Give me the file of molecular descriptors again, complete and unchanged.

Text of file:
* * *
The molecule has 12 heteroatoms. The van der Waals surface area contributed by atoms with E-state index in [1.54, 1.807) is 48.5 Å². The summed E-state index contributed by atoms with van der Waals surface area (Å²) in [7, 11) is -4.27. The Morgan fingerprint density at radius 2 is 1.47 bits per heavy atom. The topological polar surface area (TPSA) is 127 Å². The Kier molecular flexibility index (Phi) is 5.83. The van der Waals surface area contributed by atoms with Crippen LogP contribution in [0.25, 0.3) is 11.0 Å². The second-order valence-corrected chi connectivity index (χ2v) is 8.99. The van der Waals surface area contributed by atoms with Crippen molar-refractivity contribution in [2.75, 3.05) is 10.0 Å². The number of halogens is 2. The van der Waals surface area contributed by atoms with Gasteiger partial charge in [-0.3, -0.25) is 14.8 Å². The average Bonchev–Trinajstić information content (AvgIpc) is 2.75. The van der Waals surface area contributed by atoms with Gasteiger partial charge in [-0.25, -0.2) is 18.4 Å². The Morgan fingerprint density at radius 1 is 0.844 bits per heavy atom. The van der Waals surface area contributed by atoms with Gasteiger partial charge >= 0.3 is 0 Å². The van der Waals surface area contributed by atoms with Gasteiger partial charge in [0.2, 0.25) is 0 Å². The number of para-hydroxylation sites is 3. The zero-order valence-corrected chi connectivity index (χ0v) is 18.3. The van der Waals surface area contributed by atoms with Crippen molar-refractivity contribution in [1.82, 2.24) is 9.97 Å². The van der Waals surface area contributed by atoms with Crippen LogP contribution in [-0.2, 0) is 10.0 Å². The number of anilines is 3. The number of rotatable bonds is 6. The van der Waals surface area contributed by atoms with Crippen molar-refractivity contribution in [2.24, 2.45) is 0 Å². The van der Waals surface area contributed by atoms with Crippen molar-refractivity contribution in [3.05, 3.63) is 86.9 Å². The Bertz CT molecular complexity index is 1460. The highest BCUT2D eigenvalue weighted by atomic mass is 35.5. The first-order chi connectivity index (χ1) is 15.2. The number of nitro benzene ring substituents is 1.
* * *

The molecule has 12 heteroatoms. The van der Waals surface area contributed by atoms with E-state index in [1.54, 1.807) is 48.5 Å². The summed E-state index contributed by atoms with van der Waals surface area (Å²) in [7, 11) is -4.27. The Morgan fingerprint density at radius 2 is 1.47 bits per heavy atom. The topological polar surface area (TPSA) is 127 Å². The Kier molecular flexibility index (Phi) is 5.83. The van der Waals surface area contributed by atoms with Crippen LogP contribution in [0.25, 0.3) is 11.0 Å². The second-order valence-corrected chi connectivity index (χ2v) is 8.99. The van der Waals surface area contributed by atoms with Crippen molar-refractivity contribution in [2.75, 3.05) is 10.0 Å². The number of halogens is 2. The van der Waals surface area contributed by atoms with Gasteiger partial charge in [-0.3, -0.25) is 14.8 Å². The average Bonchev–Trinajstić information content (AvgIpc) is 2.75. The van der Waals surface area contributed by atoms with Gasteiger partial charge in [-0.25, -0.2) is 18.4 Å². The Morgan fingerprint density at radius 1 is 0.844 bits per heavy atom. The van der Waals surface area contributed by atoms with Gasteiger partial charge >= 0.3 is 0 Å². The van der Waals surface area contributed by atoms with Gasteiger partial charge in [0.2, 0.25) is 0 Å². The number of para-hydroxylation sites is 3. The zero-order valence-corrected chi connectivity index (χ0v) is 18.3. The van der Waals surface area contributed by atoms with Crippen molar-refractivity contribution in [1.82, 2.24) is 9.97 Å². The van der Waals surface area contributed by atoms with Crippen LogP contribution in [-0.2, 0) is 10.0 Å². The number of anilines is 3. The number of rotatable bonds is 6. The van der Waals surface area contributed by atoms with Crippen molar-refractivity contribution in [2.24, 2.45) is 0 Å². The van der Waals surface area contributed by atoms with Crippen molar-refractivity contribution in [3.05, 3.63) is 86.9 Å². The Bertz CT molecular complexity index is 1460. The highest BCUT2D eigenvalue weighted by atomic mass is 35.5. The first-order chi connectivity index (χ1) is 15.2. The number of nitro benzene ring substituents is 1.